The truth is, most of the things we fear never even happen. That means much of our fear is a waste of time and energy. Besides, being consumed and overwhelmed by fear can interfere with doing what you need to do to achieve a goal, or to get through whatever it is you need to get through in life. For this reason, Christians need to rely upon what the Bible teaches us so that we can overcome destructive fear, and so that we can embrace, instead, constructive fear. Facing your fears, in the final analysis, is what leads to triumph over them.
Destructive Fear vs. Constructive Fear
There is a negative type of fear and a positive type of fear. Negative fear is destructive, while positive fear is constructive. For example, it is wise, and therefore, constructive, to be afraid of some dogs and other wild animals, even if you know nothing about a particular animal’s temperament. What we know about the potential viciousness of such animals should be enough to give us cause for fear. Having this kind of fear can actually save your life. However, a stuffed animal of the same variety sitting on a store shelf presents no such danger; it should not cause any fear among rational-minded individuals. And, while it may not necessarily be destructive to fear a stuffed animal, but it can certainly be viewed as somewhat silly to fear such things.
God gives us an internal barometer that lets us know when we really need to be afraid. Having this barometer keeps our “flight or fight” mechanism working. If we use it properly, we get a good idea about situations and circumstances. Some situations call for a “fight” response, while others call for a “flight” response. In other words, we usually know when we need to stay and fight, or when we need to run away from a bad situation.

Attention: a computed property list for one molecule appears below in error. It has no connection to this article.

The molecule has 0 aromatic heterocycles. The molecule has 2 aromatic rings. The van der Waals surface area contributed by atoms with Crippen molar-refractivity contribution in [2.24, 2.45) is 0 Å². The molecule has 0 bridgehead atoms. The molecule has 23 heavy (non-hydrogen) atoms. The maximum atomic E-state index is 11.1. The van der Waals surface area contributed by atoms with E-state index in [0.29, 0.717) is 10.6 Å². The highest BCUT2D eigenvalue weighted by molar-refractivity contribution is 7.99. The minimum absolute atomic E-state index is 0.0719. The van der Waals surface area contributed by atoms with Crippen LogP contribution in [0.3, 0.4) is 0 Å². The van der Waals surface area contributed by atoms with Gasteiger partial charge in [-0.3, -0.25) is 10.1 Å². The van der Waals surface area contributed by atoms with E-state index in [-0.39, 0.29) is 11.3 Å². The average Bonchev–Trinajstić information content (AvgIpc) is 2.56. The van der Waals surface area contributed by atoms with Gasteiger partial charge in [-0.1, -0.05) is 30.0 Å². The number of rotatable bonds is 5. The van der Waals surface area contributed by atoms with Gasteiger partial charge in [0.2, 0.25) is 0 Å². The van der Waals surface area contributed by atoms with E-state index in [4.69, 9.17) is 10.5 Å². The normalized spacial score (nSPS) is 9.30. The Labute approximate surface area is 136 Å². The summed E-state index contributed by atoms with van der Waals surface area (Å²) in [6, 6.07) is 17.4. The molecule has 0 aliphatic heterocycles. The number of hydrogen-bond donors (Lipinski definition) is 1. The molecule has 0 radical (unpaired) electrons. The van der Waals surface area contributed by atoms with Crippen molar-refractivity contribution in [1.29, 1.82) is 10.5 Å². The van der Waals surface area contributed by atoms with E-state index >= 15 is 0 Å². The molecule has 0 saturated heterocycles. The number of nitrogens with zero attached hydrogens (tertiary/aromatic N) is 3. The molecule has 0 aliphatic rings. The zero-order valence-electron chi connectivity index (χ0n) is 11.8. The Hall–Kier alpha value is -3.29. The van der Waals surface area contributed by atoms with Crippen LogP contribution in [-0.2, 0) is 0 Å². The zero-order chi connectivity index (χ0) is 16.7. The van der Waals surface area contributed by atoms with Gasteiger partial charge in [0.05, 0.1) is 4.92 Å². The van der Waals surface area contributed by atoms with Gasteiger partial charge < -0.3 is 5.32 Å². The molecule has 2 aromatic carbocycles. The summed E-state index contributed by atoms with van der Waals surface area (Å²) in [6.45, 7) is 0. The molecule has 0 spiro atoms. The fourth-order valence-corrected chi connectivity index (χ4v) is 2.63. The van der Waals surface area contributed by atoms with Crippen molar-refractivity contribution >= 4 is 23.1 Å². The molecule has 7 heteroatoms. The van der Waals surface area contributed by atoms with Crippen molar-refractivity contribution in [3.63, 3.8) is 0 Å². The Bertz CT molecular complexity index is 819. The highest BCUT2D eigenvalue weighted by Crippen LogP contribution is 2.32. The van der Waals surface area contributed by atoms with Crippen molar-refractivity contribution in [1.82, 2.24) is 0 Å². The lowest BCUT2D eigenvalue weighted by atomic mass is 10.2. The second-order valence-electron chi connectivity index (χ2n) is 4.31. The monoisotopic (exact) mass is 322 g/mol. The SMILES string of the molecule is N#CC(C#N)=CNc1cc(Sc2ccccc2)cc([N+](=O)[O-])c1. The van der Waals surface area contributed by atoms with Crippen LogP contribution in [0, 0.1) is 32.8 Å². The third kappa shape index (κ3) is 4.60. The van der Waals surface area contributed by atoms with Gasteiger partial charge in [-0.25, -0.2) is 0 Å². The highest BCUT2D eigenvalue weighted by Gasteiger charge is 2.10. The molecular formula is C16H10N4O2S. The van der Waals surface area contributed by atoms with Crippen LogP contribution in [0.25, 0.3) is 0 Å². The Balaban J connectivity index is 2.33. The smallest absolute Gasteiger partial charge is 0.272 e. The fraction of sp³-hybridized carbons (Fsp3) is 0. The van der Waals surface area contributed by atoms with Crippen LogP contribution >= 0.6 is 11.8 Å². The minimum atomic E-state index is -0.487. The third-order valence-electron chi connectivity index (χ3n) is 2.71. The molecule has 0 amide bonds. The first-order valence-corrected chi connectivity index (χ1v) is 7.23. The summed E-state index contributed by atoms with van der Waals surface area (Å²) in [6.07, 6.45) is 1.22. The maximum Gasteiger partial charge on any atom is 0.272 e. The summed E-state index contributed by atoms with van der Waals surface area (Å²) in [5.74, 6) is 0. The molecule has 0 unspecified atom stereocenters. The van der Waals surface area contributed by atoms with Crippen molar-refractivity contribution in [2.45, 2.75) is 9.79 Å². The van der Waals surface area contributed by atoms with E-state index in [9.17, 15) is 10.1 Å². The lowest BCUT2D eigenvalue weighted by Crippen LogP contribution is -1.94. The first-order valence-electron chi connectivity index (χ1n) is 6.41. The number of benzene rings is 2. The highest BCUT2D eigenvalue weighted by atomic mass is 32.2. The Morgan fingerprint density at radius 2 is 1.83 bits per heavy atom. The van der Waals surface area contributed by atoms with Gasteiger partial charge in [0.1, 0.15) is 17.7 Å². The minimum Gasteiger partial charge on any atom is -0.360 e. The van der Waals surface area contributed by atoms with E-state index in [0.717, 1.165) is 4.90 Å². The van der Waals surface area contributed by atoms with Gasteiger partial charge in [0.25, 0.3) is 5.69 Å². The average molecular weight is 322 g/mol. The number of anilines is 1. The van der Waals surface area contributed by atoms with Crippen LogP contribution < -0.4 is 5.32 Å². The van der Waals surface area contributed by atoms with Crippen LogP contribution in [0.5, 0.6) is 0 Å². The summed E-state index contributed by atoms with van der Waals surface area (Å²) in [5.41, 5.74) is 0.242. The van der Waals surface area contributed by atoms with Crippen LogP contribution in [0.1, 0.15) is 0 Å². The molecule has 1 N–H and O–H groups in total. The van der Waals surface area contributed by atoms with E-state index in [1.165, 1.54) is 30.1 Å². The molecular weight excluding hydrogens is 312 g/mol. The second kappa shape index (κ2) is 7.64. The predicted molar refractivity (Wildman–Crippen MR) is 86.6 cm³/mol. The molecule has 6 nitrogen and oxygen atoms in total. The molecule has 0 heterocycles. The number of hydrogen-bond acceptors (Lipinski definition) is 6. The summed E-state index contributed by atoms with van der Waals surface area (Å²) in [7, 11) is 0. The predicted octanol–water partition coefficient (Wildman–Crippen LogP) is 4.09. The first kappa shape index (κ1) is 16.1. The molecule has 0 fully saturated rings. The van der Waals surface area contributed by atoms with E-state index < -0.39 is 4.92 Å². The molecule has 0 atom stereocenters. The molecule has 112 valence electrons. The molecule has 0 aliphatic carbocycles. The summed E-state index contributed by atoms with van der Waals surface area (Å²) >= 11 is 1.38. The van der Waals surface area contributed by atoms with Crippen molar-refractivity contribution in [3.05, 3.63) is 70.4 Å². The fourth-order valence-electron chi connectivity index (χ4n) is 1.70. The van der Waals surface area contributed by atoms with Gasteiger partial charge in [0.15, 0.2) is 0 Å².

Fear Can Stop You in Your Tracks
Matthew 28:8-10 presents good examples of fear used constructively and fear used destructively. This Scripture speaks of the aftermath of the resurrection of Jesus, when Mary Magdalene and the other Mary first discovered that Jesus’ tomb was empty. It says:
“And for fear of him the keepers did shake, and became as dead men. And the angel answered and said unto the women, Fear not ye: for I know that ye seek Jesus, which was crucified. He is not here: for he is risen, as he said. Come, see the place where the Lord lay. And go quickly, and tell his disciples that he is risen from the dead; and, behold, he goeth before you into Galilee; there shall ye see him: lo, I have told you. And they departed quickly from the sepulchre with fear and great joy; and did run to bring his disciples word. And as they went to tell his disciples, behold, Jesus met them, saying, All hail. And they came and held him by the feet, and worshipped him. Then said Jesus unto them, Be not afraid: go tell my brethren that they go into Galilee, and there shall they see me.”